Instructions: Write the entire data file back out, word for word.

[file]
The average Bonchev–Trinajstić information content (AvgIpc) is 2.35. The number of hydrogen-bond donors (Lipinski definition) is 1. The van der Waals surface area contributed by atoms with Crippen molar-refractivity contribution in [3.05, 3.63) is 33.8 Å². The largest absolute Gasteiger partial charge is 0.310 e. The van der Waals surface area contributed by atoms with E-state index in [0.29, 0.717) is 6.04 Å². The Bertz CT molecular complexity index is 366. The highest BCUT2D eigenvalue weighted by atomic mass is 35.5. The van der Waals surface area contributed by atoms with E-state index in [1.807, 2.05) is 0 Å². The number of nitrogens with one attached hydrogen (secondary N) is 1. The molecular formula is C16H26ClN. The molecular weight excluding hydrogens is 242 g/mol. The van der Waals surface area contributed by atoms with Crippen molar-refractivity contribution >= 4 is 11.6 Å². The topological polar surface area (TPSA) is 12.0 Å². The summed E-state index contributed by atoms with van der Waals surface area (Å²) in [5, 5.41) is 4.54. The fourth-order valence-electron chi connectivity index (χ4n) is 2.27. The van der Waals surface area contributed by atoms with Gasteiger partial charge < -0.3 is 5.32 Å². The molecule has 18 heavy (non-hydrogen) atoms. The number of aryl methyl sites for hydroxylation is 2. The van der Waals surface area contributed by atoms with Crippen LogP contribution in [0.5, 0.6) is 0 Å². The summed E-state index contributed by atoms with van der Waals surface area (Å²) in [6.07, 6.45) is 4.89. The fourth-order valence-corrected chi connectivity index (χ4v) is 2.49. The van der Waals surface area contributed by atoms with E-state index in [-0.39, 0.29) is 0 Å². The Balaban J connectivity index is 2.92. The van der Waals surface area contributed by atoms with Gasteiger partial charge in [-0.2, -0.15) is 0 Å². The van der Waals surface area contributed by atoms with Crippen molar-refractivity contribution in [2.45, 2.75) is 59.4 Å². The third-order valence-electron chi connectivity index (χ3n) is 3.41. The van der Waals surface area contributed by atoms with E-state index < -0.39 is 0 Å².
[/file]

The average Bonchev–Trinajstić information content (AvgIpc) is 2.35. The number of hydrogen-bond donors (Lipinski definition) is 1. The van der Waals surface area contributed by atoms with Crippen molar-refractivity contribution in [3.05, 3.63) is 33.8 Å². The largest absolute Gasteiger partial charge is 0.310 e. The van der Waals surface area contributed by atoms with E-state index in [0.29, 0.717) is 6.04 Å². The Bertz CT molecular complexity index is 366. The highest BCUT2D eigenvalue weighted by atomic mass is 35.5. The van der Waals surface area contributed by atoms with E-state index in [1.807, 2.05) is 0 Å². The number of nitrogens with one attached hydrogen (secondary N) is 1. The molecular formula is C16H26ClN. The molecular weight excluding hydrogens is 242 g/mol. The van der Waals surface area contributed by atoms with Crippen molar-refractivity contribution >= 4 is 11.6 Å². The topological polar surface area (TPSA) is 12.0 Å². The summed E-state index contributed by atoms with van der Waals surface area (Å²) in [5, 5.41) is 4.54. The fourth-order valence-electron chi connectivity index (χ4n) is 2.27. The van der Waals surface area contributed by atoms with Gasteiger partial charge < -0.3 is 5.32 Å². The molecule has 18 heavy (non-hydrogen) atoms. The number of aryl methyl sites for hydroxylation is 2. The van der Waals surface area contributed by atoms with Crippen LogP contribution in [0.5, 0.6) is 0 Å². The summed E-state index contributed by atoms with van der Waals surface area (Å²) in [6.07, 6.45) is 4.89. The fourth-order valence-corrected chi connectivity index (χ4v) is 2.49. The van der Waals surface area contributed by atoms with E-state index in [-0.39, 0.29) is 0 Å². The Balaban J connectivity index is 2.92. The van der Waals surface area contributed by atoms with Gasteiger partial charge in [-0.2, -0.15) is 0 Å². The van der Waals surface area contributed by atoms with Crippen molar-refractivity contribution in [2.45, 2.75) is 59.4 Å². The third-order valence-electron chi connectivity index (χ3n) is 3.41. The van der Waals surface area contributed by atoms with E-state index < -0.39 is 0 Å².